Finally, can you do me a favor and explain how Khan proved himself to earn a shot at Canelo, but GGG didn’t? Because this one’s going to keep me up at night.

      Again, thanks for reading.


      Blowhard Garcia

      • April 16, 2016 at 12:22 am

        Thanks for telling it like it is. I WAS a Canelo fan, I cannot stand him and DLH any longer, doing what it so obvious, and hiding behind the lies just to gain an advantage and more money, this is a special kind of greed. They will never get my money again, last PPV I paid was Canelo vs Floyd, not doing it any longer. I hope GGG gets to fight this fraud once and for all and stop all this greed.

  • April 15, 2016 at 9:15 pm

    I would pay to see Pacnelo!

  • April 15, 2016 at 11:14 pm

    Sure why not? Anything to avoid having to fight GGG.

  • April 17, 2016 at 5:36 pm

    GGG has not been ducking Ward for years, as one commenter said.

    I also don’t think the WBC will let Canelo slide on the title to fight PAC. They have a written contract with k2 and Golovkin, and the WBC has been sued in the past, they could open themselves up to another huge lawsuit and bad PR.

    However, I do think Canelo will vacate the title and look for easier fights.

    I’m not sure PAC/Canelo doesn’t better than Canelo/GGG, so if money is the sole gain, it would be silly. The reason I say this is because fans seem to be growing sick of Canelo and GBP fast.

    Canelo has been fighting guys that are smaller or inactive and he always has some kind of advantage. GGG should never bend to him. He should force the WBC to either show its true colors, which will delegitimize them, or force Canelo to fight.

    If Canelo vacates, his standing in the sport will slowly sink, it’s happened before.

    While GGG will continue to gain a following. Hell he just picked up Jordan, he is bound to get decent fights soon with or without Canelo.

    GGG should do a press conference and call Canelo what he is, a coward aiming at fighting blown up 140 pounders.

    • April 18, 2016 at 12:22 pm

      Good points, Tim.

      Can’t really accuse someone of ducking a fighter who a couple of years ago campaigned one division above, and now does so two full divisions above.

      The beef so many have with Canelo right now is the same they had with Cotto last year. Canelo claims to not be a middleweight, but nevertheless keeps hogging the lineal title along with the WBC belt. That’s just acting in bad faith, and in no way corresponds to the definition of a “champion”. He can fight at whatever weight he pleases, but a title is supposed to impose certain obligations on the titleholder. Canelo is not even trying to comply with those obligations. If he’s not a “real” middleweight, then please vacate and let real middleweights get their shot.
      The only interesting question surrounding Canelo right now is not whether he’ll fight Golovkin in the second half of the year (he won’t), but whether the WBC will actually strip him. It would be a ballsy move considering how popular Canelo is, and how much money the WBC stands to lose if they push him away.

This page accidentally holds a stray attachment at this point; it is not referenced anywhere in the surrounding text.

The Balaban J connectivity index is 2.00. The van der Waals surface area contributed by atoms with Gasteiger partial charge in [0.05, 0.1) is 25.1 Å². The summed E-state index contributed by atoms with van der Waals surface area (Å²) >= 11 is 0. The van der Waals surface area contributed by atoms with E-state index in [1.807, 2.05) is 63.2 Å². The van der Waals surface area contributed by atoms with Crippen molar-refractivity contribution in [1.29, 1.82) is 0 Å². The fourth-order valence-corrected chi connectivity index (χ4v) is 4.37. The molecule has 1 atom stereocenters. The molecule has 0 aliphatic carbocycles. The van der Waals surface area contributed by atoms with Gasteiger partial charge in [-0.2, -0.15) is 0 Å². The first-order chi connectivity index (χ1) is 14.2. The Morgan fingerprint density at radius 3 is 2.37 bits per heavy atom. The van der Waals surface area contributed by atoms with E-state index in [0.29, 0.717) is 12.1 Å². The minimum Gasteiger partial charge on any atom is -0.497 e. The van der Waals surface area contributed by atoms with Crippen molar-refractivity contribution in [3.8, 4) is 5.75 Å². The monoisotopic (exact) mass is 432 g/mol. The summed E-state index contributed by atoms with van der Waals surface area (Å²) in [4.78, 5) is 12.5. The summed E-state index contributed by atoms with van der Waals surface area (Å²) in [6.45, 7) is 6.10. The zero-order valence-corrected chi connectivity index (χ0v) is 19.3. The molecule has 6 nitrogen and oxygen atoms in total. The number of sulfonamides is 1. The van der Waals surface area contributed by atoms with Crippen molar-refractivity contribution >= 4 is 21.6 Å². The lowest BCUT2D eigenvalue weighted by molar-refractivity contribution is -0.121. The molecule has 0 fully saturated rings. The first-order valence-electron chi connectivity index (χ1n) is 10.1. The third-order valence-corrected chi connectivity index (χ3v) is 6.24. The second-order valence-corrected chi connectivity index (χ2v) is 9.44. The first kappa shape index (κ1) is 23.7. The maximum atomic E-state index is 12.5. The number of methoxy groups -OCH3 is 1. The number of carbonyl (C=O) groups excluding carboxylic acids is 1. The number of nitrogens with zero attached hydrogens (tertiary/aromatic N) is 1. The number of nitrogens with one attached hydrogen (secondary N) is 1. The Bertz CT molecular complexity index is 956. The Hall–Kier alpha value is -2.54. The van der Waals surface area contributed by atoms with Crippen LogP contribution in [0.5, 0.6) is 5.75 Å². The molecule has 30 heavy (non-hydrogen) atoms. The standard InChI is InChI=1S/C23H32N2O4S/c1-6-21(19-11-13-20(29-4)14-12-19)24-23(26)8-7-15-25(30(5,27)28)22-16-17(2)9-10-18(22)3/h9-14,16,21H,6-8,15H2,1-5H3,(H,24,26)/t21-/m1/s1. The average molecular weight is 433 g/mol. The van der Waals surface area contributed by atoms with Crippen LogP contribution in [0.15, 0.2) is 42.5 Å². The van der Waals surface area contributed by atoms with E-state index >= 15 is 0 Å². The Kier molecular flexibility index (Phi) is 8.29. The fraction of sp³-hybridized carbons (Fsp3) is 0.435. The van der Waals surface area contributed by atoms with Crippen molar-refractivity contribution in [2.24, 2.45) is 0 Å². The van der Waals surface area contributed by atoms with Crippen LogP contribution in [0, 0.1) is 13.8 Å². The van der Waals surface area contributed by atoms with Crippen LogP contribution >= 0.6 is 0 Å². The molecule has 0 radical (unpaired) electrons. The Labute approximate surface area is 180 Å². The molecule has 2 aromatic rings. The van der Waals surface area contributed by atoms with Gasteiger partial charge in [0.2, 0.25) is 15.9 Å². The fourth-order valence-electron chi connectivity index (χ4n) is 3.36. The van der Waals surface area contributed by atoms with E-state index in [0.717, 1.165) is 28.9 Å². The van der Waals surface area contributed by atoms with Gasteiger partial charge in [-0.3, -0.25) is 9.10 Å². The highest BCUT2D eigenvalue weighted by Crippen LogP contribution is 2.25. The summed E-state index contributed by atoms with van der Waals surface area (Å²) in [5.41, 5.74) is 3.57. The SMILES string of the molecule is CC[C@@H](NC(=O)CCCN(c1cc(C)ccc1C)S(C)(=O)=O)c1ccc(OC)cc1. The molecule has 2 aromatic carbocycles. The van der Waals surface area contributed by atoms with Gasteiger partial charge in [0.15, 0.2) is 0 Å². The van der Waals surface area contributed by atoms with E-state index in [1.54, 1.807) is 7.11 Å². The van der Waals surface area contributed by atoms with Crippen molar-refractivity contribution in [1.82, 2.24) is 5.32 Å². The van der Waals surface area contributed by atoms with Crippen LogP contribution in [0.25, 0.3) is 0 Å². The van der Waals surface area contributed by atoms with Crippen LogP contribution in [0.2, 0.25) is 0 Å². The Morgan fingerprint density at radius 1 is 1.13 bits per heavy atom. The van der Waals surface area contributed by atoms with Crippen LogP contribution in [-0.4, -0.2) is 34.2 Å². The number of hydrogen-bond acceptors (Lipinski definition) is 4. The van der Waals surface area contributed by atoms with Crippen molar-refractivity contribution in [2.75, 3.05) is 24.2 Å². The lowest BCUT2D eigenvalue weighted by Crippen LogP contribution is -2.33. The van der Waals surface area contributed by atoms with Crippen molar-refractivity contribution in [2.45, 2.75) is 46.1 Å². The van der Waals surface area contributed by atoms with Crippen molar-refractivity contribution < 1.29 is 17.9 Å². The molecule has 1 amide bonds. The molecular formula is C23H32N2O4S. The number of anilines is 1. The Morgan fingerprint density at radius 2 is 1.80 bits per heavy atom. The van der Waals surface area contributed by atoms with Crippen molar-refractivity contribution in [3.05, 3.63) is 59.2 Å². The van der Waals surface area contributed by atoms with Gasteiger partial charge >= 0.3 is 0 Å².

I believe Canelo vs Pac would make more money than Canelo vs GGG just based on the fact Pacquiao remains a much more popular name than GGG. However, now that I think about it, Canelo could probably get away with asking for the lion’s share vs GGG, but not vs the Pacman. This could alter his potential payoffs significantly.

      • May 2, 2016 at 5:17 am

        Thanks for the comment. Few writers engage their readers, I like that. I’ve written boxing articles a few times, and I too will engage. I’m a trained journalist, just finished grad school and I’m thinking of writing again. This site is great, because you seem to let people engage the reader. That’s is the way it should be.

        As for your comment, I agree with most, except the PAC v Canelo numbers.

        PACS last fight did horrible. And Canelo and Cotto did reasonably well, but didn’t break a Million. I don’t think PAC v. Canelo breaks it either, because it’s a mismatch. Plus, PACS comments in the media turned many people off him. With the Mayweather blunder, I’m not so sure Manny is the same draw he used to be. He’s hardly discussed anymore. GGG, well, you hear his name all the time.

        But then again, I also don’t think it will happen. Canelo would have to come down in weight and PAC would want a rehydration limit.

        As for Canelo v. GGG, I think it’s the biggest fight that can be made. GGG has a large fan base, but they were not willing to pay for Lemiuex when it was a mismatch. Canelo on the other hand will be a fight that brings people. Also, both fighters have major endorsements now. And the media will hype the fight like no other.